Rep. Paul Ray of Clearfield, Utah recently announced that he wanted to apply the death penalty to child sex traffickers.
As a father of girls, let me be among the first to say: sex traffickers deserve a special place in the Hell, and I want to do all I can to help them to that dark dungeon expeditiously. The death penalty actually sounds like pretty mild a treatment for sex traffickers and child rapists.
I posit that there are few who would disagree.
And yet, I am hesitant to ride roughshod over the nation’s laws in a quest for justice, even against the very most despicable of humans. The US Constitution’s Eighth Amendment limitation against “cruel and unusual punishments” has been found by the US Supreme Court to limit the death penalty in cases of rape, even of children.
Since 1977, the Court has held that the death penalty is “disproportionate to the crime itself where the crime did not result[…] in the victim’s death.” The majority in Kennedy v. Louisiana, applying this rule to the heinous rape of a child in 2008, determined that even then the death penalty was in violation of the Constitution’s prohibition on “cruel and unusual punishment.”
Though Justice Alito’s minority opinion derides the majority’s holding for, essentially, appropriating legislative functions, the holding is still the law of the land.
Which brings us back to Ray’s proposal and, generally, proposals like it. Why push for laws that are on their face going to conflict with existing Supreme Court precedent before they even get through the legislature?
To be clear, this is distinguishing it from laws that might be in conflict, or might someday come in conflict.
Following the law does not always result in justice. Sometimes the law creates obtuse results, is unequally applied, or creates unintended consequences. Sometimes, bad people go free. In this case, bad people will live instead of being executed.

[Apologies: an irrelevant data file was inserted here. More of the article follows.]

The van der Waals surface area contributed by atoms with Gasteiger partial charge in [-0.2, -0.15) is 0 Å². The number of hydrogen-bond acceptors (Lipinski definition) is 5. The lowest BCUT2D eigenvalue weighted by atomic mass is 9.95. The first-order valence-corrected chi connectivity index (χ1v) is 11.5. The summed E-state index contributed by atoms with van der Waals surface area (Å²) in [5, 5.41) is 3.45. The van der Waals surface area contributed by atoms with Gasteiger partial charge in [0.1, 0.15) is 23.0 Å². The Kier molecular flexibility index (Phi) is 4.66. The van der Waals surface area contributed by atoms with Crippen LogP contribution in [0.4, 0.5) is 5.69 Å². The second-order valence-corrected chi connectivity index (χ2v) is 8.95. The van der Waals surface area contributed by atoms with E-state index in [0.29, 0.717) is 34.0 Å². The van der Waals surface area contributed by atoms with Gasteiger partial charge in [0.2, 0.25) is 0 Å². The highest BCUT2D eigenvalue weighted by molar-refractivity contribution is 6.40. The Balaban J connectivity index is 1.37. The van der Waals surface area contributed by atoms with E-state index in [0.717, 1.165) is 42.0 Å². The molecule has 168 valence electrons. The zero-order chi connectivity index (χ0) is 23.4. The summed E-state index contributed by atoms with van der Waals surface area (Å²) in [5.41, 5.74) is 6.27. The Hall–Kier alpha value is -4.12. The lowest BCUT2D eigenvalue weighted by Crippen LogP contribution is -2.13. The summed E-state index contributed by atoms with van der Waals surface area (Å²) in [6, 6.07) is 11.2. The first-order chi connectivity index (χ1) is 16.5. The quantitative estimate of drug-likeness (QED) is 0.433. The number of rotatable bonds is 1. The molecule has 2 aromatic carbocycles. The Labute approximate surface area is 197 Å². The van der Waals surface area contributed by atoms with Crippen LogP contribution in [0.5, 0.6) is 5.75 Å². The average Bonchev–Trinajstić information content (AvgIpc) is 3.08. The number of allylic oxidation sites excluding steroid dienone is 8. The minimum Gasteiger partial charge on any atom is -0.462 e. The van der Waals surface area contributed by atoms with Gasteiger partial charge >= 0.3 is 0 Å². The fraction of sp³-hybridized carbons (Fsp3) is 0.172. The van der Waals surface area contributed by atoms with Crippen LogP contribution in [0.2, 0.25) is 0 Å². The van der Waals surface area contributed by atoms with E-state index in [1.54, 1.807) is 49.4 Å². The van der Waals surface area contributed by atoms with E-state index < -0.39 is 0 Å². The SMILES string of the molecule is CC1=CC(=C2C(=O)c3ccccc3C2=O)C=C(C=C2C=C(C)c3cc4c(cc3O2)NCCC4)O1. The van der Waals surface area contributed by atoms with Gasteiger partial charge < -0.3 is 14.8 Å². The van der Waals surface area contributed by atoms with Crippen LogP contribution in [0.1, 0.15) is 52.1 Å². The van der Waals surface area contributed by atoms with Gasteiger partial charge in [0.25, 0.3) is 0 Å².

Still, living by what we call the “rule of law”–when those laws are created by a democratic process by elected representatives and that includes the checks and balances of splitting the functions of government between executive, legislative, and judiciary functions–is a far superior method than the arbitrary rule of men. It protects innocents from the abuses of the law, of men, and of justice.
Additionally, there is the issue of whether it would work. Assuming that the law would even be constitutional, would raising the penalty for child rape or sexual trafficking to execution by firing squad (another proposal of Ray’s) even deter perps from their deviance, or would it just encourage victims–who are often family members–to keep their pain to themselves out of fear, however misplaced, that their family member could face a firing squad?
When the legislature meets for just six short weeks each year, there are a multitude of “problems” that they need to solve. Will creating the potential for a conflict with settled federal law be an appropriate way to spend the legislative time?